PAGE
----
Vatican butler convicted of stealing Pope Benedict XVI’s private papers dies

Pope Benedict XVI rides in the Popemobile with his personal secretary and his butler in 2012.
Pope Benedict XVI arrives in St. Peter’s Square at the Vatican in 2012 for a general audience accompanied by then-butler Paolo Gabriele, bottom, and personal secretary Georg Gaenswein.
(Alessandra Tarantino / Associated Press)

Paolo Gabriele, the Vatican butler who was convicted of stealing and leaking Pope Benedict XVI’s private papers in 2012, has died at the age of 54.

Vatican News, the Holy See’s media portal, said Gabriele died Tuesday after a long, undisclosed illness.

Gabriele’s case kicked off the first of two “Vatileaks” scandals, exposing the internal tumult and turf wars in the Holy See and allegations of corruption and wrongdoing at the highest levels of the Catholic Church.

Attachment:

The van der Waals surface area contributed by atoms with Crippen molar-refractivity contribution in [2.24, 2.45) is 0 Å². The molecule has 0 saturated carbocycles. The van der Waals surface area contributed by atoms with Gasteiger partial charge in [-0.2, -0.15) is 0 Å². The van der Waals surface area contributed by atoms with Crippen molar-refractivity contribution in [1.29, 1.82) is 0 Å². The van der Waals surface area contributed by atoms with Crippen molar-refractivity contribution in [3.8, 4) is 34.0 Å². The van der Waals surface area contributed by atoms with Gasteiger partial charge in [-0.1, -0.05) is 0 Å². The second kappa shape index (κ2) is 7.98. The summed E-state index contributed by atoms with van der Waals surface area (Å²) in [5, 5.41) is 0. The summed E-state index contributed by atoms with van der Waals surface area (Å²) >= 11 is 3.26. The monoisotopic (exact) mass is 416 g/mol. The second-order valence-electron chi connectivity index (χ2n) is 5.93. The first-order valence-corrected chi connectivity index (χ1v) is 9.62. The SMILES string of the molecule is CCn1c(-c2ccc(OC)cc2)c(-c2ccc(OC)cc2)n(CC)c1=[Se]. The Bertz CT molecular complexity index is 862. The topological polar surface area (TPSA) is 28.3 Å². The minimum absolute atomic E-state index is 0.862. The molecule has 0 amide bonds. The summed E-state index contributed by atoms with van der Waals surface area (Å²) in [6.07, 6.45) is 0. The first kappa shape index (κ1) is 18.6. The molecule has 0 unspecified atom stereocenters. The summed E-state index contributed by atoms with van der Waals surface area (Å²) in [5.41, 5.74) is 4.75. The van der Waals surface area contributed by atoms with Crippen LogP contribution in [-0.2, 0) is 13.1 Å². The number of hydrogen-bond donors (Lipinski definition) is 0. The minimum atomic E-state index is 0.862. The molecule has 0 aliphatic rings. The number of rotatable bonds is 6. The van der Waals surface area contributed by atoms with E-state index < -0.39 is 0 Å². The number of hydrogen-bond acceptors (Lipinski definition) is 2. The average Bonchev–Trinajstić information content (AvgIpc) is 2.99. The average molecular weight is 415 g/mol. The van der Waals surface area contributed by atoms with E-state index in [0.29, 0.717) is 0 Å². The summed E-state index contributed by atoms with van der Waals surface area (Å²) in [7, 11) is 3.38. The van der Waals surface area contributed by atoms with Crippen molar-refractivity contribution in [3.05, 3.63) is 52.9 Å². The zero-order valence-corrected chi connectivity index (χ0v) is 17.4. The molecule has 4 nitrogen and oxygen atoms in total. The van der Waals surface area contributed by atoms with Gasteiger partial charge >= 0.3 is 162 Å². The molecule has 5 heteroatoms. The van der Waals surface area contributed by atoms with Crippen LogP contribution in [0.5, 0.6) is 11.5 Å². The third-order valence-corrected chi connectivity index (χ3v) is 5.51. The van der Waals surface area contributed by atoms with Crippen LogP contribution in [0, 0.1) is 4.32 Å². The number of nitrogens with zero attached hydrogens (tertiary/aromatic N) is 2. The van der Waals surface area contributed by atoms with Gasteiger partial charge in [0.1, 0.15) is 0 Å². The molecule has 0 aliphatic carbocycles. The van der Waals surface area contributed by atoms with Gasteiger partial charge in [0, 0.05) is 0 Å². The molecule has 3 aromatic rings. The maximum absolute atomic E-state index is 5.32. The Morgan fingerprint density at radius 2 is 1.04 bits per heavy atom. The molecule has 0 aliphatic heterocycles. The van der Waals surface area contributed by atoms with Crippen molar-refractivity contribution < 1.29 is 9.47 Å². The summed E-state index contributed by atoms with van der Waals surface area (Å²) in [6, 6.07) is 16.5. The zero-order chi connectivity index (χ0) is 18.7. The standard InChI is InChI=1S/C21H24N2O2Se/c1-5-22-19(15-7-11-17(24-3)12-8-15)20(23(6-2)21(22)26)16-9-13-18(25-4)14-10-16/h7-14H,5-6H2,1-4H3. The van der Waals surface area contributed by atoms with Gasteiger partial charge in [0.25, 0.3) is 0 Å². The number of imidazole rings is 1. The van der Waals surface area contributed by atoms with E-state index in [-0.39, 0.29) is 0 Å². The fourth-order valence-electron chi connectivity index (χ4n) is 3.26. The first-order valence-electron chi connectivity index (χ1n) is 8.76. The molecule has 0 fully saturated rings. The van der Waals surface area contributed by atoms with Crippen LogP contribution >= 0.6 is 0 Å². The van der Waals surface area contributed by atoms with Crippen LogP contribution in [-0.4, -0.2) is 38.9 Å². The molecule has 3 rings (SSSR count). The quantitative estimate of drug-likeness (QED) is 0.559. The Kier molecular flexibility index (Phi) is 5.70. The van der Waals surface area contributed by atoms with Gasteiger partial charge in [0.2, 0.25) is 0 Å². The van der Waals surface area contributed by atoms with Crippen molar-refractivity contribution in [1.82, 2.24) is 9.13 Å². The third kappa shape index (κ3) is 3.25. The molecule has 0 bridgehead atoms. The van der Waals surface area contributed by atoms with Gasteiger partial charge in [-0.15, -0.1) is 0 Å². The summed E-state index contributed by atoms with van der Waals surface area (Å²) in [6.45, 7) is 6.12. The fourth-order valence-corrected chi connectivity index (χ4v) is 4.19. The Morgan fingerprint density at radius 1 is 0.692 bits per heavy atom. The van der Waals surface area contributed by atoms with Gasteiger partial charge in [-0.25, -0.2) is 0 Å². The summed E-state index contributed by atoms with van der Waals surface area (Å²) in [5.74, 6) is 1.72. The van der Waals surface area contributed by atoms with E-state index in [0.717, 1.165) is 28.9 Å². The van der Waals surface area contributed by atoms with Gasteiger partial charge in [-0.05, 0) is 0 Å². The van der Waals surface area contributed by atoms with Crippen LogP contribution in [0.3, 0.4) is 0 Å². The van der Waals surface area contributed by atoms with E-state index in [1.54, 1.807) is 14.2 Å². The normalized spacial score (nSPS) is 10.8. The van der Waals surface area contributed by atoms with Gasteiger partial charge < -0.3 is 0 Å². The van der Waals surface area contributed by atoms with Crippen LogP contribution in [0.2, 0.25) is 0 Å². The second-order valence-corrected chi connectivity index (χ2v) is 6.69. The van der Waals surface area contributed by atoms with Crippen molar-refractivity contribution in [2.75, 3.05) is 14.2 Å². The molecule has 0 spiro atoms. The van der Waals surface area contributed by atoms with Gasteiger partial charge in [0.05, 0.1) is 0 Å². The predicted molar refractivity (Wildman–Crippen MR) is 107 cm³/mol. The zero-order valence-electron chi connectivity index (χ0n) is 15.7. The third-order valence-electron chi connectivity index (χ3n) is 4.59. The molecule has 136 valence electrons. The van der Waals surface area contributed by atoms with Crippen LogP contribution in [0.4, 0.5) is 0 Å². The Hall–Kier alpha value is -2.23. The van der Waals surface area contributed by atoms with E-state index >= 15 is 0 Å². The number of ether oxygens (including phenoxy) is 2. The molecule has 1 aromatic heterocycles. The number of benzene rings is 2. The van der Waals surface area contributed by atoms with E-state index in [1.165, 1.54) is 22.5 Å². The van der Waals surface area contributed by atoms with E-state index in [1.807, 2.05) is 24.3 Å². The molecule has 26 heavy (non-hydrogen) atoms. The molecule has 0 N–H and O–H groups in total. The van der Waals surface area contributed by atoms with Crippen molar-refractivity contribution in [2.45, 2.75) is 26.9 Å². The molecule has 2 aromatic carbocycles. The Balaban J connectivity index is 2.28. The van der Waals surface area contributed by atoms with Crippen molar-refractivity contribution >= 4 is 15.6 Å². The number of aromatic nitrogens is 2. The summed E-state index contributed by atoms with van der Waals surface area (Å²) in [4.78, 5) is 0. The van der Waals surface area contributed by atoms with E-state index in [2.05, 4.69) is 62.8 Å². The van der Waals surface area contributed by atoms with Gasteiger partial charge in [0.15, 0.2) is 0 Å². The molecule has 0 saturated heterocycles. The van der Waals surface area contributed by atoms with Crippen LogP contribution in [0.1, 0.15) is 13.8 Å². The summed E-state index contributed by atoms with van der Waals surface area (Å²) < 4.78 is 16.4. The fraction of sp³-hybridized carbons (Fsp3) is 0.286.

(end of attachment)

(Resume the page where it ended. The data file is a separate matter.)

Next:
He was arrested in May 2012 after Vatican police found what they called an “enormous” stash of papal documents in his Vatican City apartment that he had stolen from the papal apartments.

Gabriele told Vatican investigators he had given the documents to Italian journalist Gianluigi Nuzzi because he thought Benedict wasn’t being informed of the “evil and corruption” in the Vatican and thought that exposing it publicly would put the church back on the right track.

He was convicted of aggravated theft by a Vatican tribunal and served a few months of his 18-month sentence in the Vatican police barracks before Benedict pardoned him just before Christmas 2012.

The Gabriele scandal was believed to have played at least a small part in Benedict’s eventual decision to resign as pope two months later. In its obituary notice Tuesday, Vatican News noted that Gabriele had been a member of the papal family, the small, tight-knit circle of people who surround the pope, and his betrayal was sorely felt.

After he was freed, Gabriele went to work for the Vatican’s pediatric hospital.

He is survived by his wife and three children.